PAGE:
As people around the world were celebrating the 50th anniversary of Apollo 11, the China National Space Administration (CNSA) reached a different kind of milestone. The China Lunar Exploration Program (CLEP) was examined by researchers, producing a encouraging report on the exploration of space by that nation since 2007.
This study, a clean bill of health for 30-year plan for the future of China in space, was profiled in a new journal article, published in Science. Their 30-year plan to explore the Moon, if successful, would make China a world leader in space exploration.
In a first-of-a-kind mission, the Chang’E-4, accompanied by the Yutu 2 rover, landed on the far side of the Moon on January 3, 2019. This pair of spacecraft created 3-D Moon maps in unprecedented detail, and discovered mantle material from beneath the crust deposited on the lunar surface. This finding could provide details of massive impacts from objects in the ancient past.
“Fifty years after Neil Armstrong took, ‘one small step for man, one giant leap for mankind’ as the first human to set foot on the Moon, China’s CE-4 lander and Yutu 2 rover left the footprints of humanity’s first robotic visit to the surface of the far side of the Moon,” said LI Chunlai, Deputy Director-General of National Astronomical Observatories of the Chinese Academies of Science (NAOC).
Those Aren’t Pennies from Heaven
“Well there’s hours of time on the telephone line to talk about things to come
Sweet dreams and flying machines in pieces on the ground…”
—James Taylor, Fire and Rain
On July 19th, the CNSA lost their orbiting habitat, the Tiangong-2, launched in 2016. The space station entered the Earth just after 9 AM Eastern, over the South Pacific Ocean, as engineers expected. This space lab was tiny — just a single compartment 10.4 meters (34 feet) long, and 3.35 meters (11 feet) wide. This vehicle provided just enough space to hold two taikonauts with its confines.
Re-entry of this vehicle was expected, following more than 1,000 days of space. Engineers expected the mission to last just two years. Nearly all the material from the spacecraft was consumed by heating during re-entry, and any random debris which may have survived the inferno crashed harmlessly into the South Pacific.
Back to the Future
This diminutive orbital outpost, as well as the vehicles before and after it in the series, was designed as a test craft on a two-year mission, preparing for a larger space station. Construction will begin on the larger outpost in 2020, when CNSA launches the first component, the Tianhe-1 core module.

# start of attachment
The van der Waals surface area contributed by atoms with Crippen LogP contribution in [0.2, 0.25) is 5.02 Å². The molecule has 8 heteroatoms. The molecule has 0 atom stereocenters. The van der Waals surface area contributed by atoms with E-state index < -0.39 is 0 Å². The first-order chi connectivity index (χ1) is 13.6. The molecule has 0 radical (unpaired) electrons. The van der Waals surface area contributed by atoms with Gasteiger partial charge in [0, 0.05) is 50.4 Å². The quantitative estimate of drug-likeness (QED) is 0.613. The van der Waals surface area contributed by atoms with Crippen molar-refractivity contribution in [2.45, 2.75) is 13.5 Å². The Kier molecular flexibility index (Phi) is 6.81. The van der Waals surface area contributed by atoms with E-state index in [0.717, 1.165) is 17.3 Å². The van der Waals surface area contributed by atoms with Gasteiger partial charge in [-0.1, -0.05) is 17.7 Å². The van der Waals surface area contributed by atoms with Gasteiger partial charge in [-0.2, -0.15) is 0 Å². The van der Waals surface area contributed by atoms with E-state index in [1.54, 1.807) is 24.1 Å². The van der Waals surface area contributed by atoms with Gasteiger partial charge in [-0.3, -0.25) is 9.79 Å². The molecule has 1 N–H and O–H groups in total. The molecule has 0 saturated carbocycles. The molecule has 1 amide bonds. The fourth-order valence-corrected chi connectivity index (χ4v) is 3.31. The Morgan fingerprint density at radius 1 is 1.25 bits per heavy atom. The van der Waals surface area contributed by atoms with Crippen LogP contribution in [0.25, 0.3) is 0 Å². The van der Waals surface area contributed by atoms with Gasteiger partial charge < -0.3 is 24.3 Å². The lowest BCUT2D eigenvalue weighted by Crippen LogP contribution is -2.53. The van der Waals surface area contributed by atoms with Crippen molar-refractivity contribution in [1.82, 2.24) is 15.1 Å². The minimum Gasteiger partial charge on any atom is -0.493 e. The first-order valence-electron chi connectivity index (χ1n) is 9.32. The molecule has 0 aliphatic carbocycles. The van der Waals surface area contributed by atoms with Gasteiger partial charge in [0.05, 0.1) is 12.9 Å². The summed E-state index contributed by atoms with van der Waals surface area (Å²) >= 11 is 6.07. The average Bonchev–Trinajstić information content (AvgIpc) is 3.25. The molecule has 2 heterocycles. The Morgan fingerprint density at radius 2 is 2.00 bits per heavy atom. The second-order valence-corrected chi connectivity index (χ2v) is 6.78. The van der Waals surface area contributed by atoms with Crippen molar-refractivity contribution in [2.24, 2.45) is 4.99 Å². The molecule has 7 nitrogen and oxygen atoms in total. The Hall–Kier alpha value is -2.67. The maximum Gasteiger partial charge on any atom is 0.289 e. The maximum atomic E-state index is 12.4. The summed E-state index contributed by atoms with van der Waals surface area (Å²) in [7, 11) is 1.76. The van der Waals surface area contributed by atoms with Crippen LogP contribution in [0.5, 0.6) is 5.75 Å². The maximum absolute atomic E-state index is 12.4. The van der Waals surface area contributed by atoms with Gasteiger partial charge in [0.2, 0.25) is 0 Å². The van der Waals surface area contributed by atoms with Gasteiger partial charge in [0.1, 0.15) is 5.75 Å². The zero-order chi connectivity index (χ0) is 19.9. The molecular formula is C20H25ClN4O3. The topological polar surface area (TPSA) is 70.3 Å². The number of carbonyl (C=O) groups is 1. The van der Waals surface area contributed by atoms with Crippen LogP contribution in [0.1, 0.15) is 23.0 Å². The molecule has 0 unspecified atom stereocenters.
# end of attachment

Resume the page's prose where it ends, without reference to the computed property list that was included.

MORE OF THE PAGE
Plans for three decades of space exploration by China were laid out in the China Lunar Exploration Program, published in 2007.
Two of the three earlier missions in the Chang’E program orbited the Moon in 2007 and 2010, while the third launch placed a lander and rover on the near side of our nearest neighbor in space in 2013.
Chang’E 5 is scheduled to launch in 2020 on a journey to the Moon, where it will collect samples from the lunar surface, and return them to Earth. If successful, this mission will mark the third phase of CLEP. This event would be the first lunar return mission to be carried out since 1976.
The future of the program includes the Chang’E 6 and 7, each designed to survey the lunar south pole, study the environment of the region, and search for resources.
“Chang’e 7 is planned to make detailed surveys of the south polar region of the Moon, covering the terrain, geological composition, locations of water ice, and space environment. One of the primary objectives will be to detect water ice in permanently shadowed areas and determine its origin,” NASA describes.
The eighth launch in the program will test technologies required to build a lunar base. The mission will also collect surveys and conduct experiments. No launch dates have yet been announced, but this trio of missions are all expected to lift off in the 2020’s.
A Meeting at the Water Cooler, Perhaps?
The Lunar Scientific Research Station planned by China will be a robotic research center, which could be expanded in the future to house human travelers. This outpost will likely be constructed near the south pole of the Moon, where water ice has been detected hiding within the eternal shadows inside craters.
“Li and his team hope these developments will eventually translate to great strides in scientific application through a Lunar Scientific Research Station. The plan is to have the station in place by 2030 to carry out technical verification and scientific validation of various experiments, with the ultimate goal of hosting astronauts for long-term stays on the Moon,” the Chinese Academy of Sciences reports.
Water found at the south pole is likely to make that region of the Moon a popular locale for both robotic and human explorers in the coming decades. Not only would space travelers be able to take advantage of the water supply, but ice can easily be converted into hydrogen and oxygen, and utilized as fuel. Oxygen, of course, could also be used as a component in the air, providing a breathable atmosphere for lunar travelers.
Chinese researchers are hoping that other nations work with them, in order to further science and knowledge, as well as to blaze trails for the colonization of our planetary neighbor. China invests more in their space program than any other nation except for the United States.
"The Moon belongs to all of us. Just as the Apollo program played a positive role in promoting the development of human society, China will work with countries around the world in its forward-looking lunar and deep space exploration projects,” LI stated.
Chang’E, an ancient Goddess of the Moon, appears to be looking with favor upon China’s burgeoning effort to understand the nature of our next-door neighbor.
Did you like this article? Subscribe to The Cosmic Companion Newsletter!